Cecilia Quartet spans the centuries in Winter Chamber Music Festival opener

Sat Jan 07, 2012 at 1:23 pm

By Dennis Polkow

The Cecilia String Quartet opened the Winter Chamber Music Festival Friday night at Northwestern.

Now in its 16th season, Northwestern University’s Winter Chamber Music Festival has become a highly anticipated January event that gives chamber music lovers a real winter boost.

Friday night’s opening concert at Pick-Staiger Concert Hall was nearly full to capacity for a program by the Cecilia Quartet that was unusually eclectic: how often do you get a chance to hear quartets of Mozart and Hayden juxtaposed alongside works from the mid-20th century and the current post-millennial era?

Haydn not only perfected the symmetrical sonata form that would become the musical building block of Classicism, but also the genres of musical expression for both private and public performances. His younger colleague, Mozart, was immensely influenced by Haydn and the six quartets that Mozart dedicated to Haydn are Mozart’s best in that form. The earlier quartets had depended largely on Mozart’s uncanny gift for melodic invention, but here, Haydnesque structure meets Mozartean charm, an unparalleled combination.

Like the others in the set, Mozart’s Quartet No. 16 in E flat minor, K. 428 follows Haydn’s four-movement model but the piece is so astonishingly adventurous harmonically that many quartets prefer performing it as a precursor to Romanticism rather than advanced Classicism. The Cecilia Quartet made a convincing case for the Classical view, performing with straight tone and brisk tempos.

The Shostakovich Quartet No. 7 in F sharp minor is the briefest of the fifteen Shostakovich quartets, but nonetheless packs a real wallop in its compactness. Unlike the more introspective performance that the Pacifica Quartet gave of the work as part of its complete Shostakovich cycle last year, the Cecilia Quartet chose to make this a wild ride, even suggesting in short spoken remarks that the three-note “knocking” motif could be interpreted as the KGB coming after the fearful composer.

Certainly that program fit into the Cecilia interpretation that convincingly emphasized extremes of tension and release. The  motif morphs from an accelerating heartbeat to outright knocking and almost a direct confrontation between the authorities and the composer before a return to the anxious tranquility that preceded it.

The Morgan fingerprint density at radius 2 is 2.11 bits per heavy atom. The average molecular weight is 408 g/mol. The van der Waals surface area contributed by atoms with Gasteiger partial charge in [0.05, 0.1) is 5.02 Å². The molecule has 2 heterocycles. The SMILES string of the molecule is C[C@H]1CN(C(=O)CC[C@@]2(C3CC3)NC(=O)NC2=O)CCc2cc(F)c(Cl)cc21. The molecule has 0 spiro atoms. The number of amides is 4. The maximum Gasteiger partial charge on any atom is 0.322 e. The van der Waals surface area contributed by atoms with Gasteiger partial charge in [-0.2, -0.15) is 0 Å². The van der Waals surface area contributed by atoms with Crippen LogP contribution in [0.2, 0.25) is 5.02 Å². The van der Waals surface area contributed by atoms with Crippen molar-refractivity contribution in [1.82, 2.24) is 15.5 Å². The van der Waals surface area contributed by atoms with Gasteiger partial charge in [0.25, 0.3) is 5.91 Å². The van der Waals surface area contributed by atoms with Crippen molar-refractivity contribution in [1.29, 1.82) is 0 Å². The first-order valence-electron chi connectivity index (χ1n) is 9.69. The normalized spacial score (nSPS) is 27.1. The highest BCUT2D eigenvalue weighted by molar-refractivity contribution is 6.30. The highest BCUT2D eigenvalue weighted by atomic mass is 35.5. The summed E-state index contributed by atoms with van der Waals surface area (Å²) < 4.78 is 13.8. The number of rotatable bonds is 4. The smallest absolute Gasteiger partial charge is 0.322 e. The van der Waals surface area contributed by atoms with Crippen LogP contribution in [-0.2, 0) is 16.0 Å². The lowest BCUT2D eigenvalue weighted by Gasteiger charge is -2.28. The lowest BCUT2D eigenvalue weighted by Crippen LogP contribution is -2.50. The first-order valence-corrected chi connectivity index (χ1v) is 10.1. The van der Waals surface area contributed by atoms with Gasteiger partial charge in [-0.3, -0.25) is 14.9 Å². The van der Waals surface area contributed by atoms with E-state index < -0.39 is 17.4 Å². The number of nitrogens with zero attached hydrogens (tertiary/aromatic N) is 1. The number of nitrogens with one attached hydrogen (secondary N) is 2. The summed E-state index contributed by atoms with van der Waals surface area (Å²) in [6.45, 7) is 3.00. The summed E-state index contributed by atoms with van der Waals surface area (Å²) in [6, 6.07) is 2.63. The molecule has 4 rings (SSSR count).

Stacy Garrop’s String Quartet No. 4, Illuminations, was commissioned by Nicholas Yasillo as an anniversary gift for his wife Susan, who has a passion for hand-illustrated and hand-copied medieval versions of the daily prayer of the church known as the Divine Office.

The piece is specifically designed to be an aural rendering of five elaborately illuminated pages of an anonymous Dutch artist for the 1442 Hours of Catherine of Cleves, currently housed in New York City’s Morgan Library & Museum.

Using a modus operandi similar to Mussorgsky’s Pictures at an Exhibition, the work also seeks to create a unifying motif that in this case represents turning pages of the book. The opening spotlights a shimmering chromaticism with starts and stops as if the contemplative prayer-seeking “reader” is thumbing through pages sometimes leisurely, sometimes quickly, before arriving at an illumination of Catherine praying before Virgin and Child. To make that aural jump, the quartet becomes decidedly more diatonic, making glissandi in and out of a plainchant Ave Maria with pedal points.

And so it goes: an angel illumination is represented by upper harmonics and a hell illumination is portrayed via low notes and widely spaced octaves across the ensemble; the music then turns dance macabre-like and exploits the tri-tone before coming back to Dresden Amen-like reality. The piece is engaging, to be sure, but literalistic in its program, thus leaving little to the imagination.

Beethoven’s Quartet No. 16 in F Major, Op. 135 recalls his Ninth Symphony with its use of unison as a sonic narrator, as it were, of seemingly unrelated musical episodes.

This last quartet is short by standards of mature Beethoven quartets. Some musicians prefer to view it as a footnote to the more radical quartets, but the Cecilia Quartet clearly and convincingly takes the interpretive view that the work represents Beethoven’s nostalgia for his own earlier brand of expansive classicism.

The Cecilia Quartet’s performances of all four quartets could not be more remarkable, both for the diversity of styles on display and the wide variety of timbres that the Quartet employed to show each to its best effect.

All the more impressive was that the Garrop Quartet had been written specifically for them, and the musicians highlighted some of the post-millennial working process that brought the work into being, included downloads and e-mails between composer and performers to help generate a work rooted in an 18th -entury genre on a medieval subject.

Northwestern University’s Winter Chamber Music Festival continues 7:30 p.m. Sunday with a program of Penderecki, Kodály and Franck. (847) 467-4000; pickstaiger.org.

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